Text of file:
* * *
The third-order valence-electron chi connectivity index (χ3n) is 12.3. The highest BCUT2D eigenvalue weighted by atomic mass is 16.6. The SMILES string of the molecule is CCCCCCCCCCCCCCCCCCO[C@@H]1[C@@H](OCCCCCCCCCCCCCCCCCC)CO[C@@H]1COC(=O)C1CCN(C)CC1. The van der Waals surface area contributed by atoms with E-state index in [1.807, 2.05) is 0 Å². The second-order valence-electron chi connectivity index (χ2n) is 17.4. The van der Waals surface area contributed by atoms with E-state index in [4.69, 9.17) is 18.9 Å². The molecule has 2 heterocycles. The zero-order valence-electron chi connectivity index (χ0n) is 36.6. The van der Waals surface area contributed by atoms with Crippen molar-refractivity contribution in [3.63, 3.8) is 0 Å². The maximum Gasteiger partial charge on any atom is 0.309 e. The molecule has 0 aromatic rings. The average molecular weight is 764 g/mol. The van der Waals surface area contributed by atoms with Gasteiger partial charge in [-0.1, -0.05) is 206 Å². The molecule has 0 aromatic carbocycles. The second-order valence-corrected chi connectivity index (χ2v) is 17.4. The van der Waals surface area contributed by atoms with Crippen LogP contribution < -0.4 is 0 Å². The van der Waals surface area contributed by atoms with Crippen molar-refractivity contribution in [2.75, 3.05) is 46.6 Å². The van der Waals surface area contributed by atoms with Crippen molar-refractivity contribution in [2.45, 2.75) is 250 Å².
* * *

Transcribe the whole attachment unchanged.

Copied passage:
The third-order valence-electron chi connectivity index (χ3n) is 12.3. The highest BCUT2D eigenvalue weighted by atomic mass is 16.6. The SMILES string of the molecule is CCCCCCCCCCCCCCCCCCO[C@@H]1[C@@H](OCCCCCCCCCCCCCCCCCC)CO[C@@H]1COC(=O)C1CCN(C)CC1. The van der Waals surface area contributed by atoms with E-state index in [1.807, 2.05) is 0 Å². The second-order valence-electron chi connectivity index (χ2n) is 17.4. The van der Waals surface area contributed by atoms with E-state index in [4.69, 9.17) is 18.9 Å². The molecule has 2 heterocycles. The zero-order valence-electron chi connectivity index (χ0n) is 36.6. The van der Waals surface area contributed by atoms with Crippen molar-refractivity contribution in [3.63, 3.8) is 0 Å². The maximum Gasteiger partial charge on any atom is 0.309 e. The molecule has 0 aromatic rings. The average molecular weight is 764 g/mol. The van der Waals surface area contributed by atoms with Gasteiger partial charge in [-0.1, -0.05) is 206 Å². The molecule has 0 aromatic carbocycles. The second-order valence-corrected chi connectivity index (χ2v) is 17.4. The van der Waals surface area contributed by atoms with Crippen LogP contribution < -0.4 is 0 Å². The van der Waals surface area contributed by atoms with Crippen molar-refractivity contribution in [2.75, 3.05) is 46.6 Å². The van der Waals surface area contributed by atoms with Crippen molar-refractivity contribution in [2.45, 2.75) is 250 Å².